In November 2017, Jason Gress approached me and asked me to tackle the website for his company, Oregon Floor Safety. He had some vague concerns about it, but primarily knew it had been done as a favor and probably contained some easy wins that could help it be more effective for his business.
He trusted Sterner Stuff to do it, and I appreciate the opportunity. At a glance, there were definitely some improvements to be made.
Keep in mind that a lot of changes are going to seem inconsequential. They’re a bit under the hood, and don’t look like a whole lot, but they should put more eyes on his website, which means more folks reaching out, which means more business closed.
Focus on Best-Selling Services
When Jason and I got together, the first thing I did was review the services advertised on the homepage and for each one, ask “Is this a primary focus for your business?” For several of them, the answer was a definite no.
To make matter worse, the industry that Jason had seen the most success with – the automotive – had no attention at all.
Originally, the industries listed were fitness facilities, hospitals, hotel lobby and entryways, industrial applications, outdoor applications, restaurant kitchen and dining, senior assisted living, shopping and grocery.
Some of these are vague, some we decided were less lucrative, some have high barriers to entry and some, Jason ultimately had never applied his services at. So we trimmed things up. Jason and I identified a blend of the most lucrative industries for his business as well as those he already had a reputation for. We also updated each tile to make sure they had driving copy and a link that begged to be clicked rather than “Read More”.
Finally, we split these services into two different groups–commercial and residential. This helps visitors quickly identify the services that are more relevant to them. We kept commercial over residential, as that’s the crux of Jason’s business and represents his most lucrative clients.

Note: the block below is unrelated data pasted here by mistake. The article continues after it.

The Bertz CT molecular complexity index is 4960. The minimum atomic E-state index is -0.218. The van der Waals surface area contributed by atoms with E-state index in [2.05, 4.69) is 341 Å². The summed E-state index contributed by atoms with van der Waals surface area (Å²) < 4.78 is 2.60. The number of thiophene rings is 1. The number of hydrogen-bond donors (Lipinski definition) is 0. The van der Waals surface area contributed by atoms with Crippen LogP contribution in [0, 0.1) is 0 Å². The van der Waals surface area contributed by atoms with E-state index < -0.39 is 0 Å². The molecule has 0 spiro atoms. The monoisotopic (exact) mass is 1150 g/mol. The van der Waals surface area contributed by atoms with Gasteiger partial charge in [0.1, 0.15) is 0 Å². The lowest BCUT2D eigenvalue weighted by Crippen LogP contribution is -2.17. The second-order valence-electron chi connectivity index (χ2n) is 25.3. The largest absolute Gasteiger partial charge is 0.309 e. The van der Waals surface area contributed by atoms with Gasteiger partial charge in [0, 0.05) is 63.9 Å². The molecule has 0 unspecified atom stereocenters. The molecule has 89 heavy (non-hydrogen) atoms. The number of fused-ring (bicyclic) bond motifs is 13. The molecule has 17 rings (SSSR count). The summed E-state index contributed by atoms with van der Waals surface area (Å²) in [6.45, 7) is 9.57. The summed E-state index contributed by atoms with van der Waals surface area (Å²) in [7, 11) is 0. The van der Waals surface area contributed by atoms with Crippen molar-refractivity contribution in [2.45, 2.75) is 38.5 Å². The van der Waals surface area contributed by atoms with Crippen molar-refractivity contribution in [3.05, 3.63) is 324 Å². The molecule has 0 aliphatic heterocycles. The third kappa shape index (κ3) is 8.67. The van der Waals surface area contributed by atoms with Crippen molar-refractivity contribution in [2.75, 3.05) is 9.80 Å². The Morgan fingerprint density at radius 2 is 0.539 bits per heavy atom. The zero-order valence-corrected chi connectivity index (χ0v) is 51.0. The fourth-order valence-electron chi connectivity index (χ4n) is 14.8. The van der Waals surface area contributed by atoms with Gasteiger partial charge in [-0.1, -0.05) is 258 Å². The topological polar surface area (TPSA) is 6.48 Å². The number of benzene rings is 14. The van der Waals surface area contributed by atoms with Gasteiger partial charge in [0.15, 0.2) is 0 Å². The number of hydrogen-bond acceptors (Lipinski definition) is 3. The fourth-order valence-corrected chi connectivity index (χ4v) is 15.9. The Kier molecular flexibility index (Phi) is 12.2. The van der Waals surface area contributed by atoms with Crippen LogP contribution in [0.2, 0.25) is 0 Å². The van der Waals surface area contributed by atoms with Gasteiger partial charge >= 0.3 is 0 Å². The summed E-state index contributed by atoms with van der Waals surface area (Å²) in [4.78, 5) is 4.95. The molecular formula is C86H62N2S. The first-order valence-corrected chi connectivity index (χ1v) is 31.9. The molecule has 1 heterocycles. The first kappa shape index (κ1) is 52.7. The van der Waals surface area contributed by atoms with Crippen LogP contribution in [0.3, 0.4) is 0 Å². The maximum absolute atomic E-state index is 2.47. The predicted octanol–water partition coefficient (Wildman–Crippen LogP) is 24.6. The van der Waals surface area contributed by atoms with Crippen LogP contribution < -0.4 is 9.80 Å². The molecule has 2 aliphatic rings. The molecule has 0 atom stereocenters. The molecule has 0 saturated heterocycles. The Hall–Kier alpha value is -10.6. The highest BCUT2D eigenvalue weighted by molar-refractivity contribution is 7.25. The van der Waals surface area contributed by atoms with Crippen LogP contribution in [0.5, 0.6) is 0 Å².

The buying incentives for residential customers are different, too. They probably won’t have a lawsuit on their hands, but they do want to find a way to keep from moving their parents into assisted living facilities. In a garage, SwissTrax offers an opportunity for folks to personalize their space, whether or not they care that it’s safe, so we pushed the U of O angle.
Lean on Reputation
As a fairly fresh business, Jason needs to maximize on the experience he has. Folks trust someone who’s done the job before. This meant putting Jason’s completed work front and center, rather than relegating it to a nav menu.
Where there had previously been a slider with statistics and text that was accidentally rendered unreadable, we’ve now put Jason’s work front and center. We’re really doubling down on the automotive angle, and also incorporating local brands that potential buyers will recognize.
Easy to Update
So we’ve done some good work with the homepage, but how does someone go about updating it? Good question.
A lot of DIY WordPress-ers are flexing the power of page builders these days. There are some great advantages to page builders:
- Lots of power
- Highly customizable
- Create unique layouts on the fly
But they also come with some disadvantages:
- Lots of power
- Highly customizable
- Create unique layouts on the fly
The same things that allow you to create a unique and magical site allow you to screw it up and create a scary, non-uniform experience. Because the actual data driving the website isn’t separated from the layout, it becomes really easy for folks to make avoidable errors.
Page builders are a skill just like programming is a skill, and not necessarily easier or harder. It just appeals to a different learning style. You have to be able to recognize when it’s okay for things to be different and when things need to be the same, understand how to use the page builder to accomplish that, and have the awareness to notice when you accidentally mess something up.
I wanted to avoid this burden on the Oregon Floor Safety website, to at least some extent.
My solution was to introduce a custom data type on Jason’s website. Out of the box, WordPress manages content like posts, pages, and media. That’s it. But it’s super easy to extend WordPress with your own data types, so I created “Installs”—a job, case study, whatever you want to call it.
Jason can now hop in and add any number of completed jobs. The interface uses the familiar posts and pages interface, but gives us some extra power in the template. More on that later.
I’ve also added a way to categorize Installs into Applications. This includes commercial applications like event centers, garages and fitness centers, as well as residential applications like home garages. They also have descriptions, featured images and more. Of course, we’ve seen this applications before. They’re the same categories featured on the home page.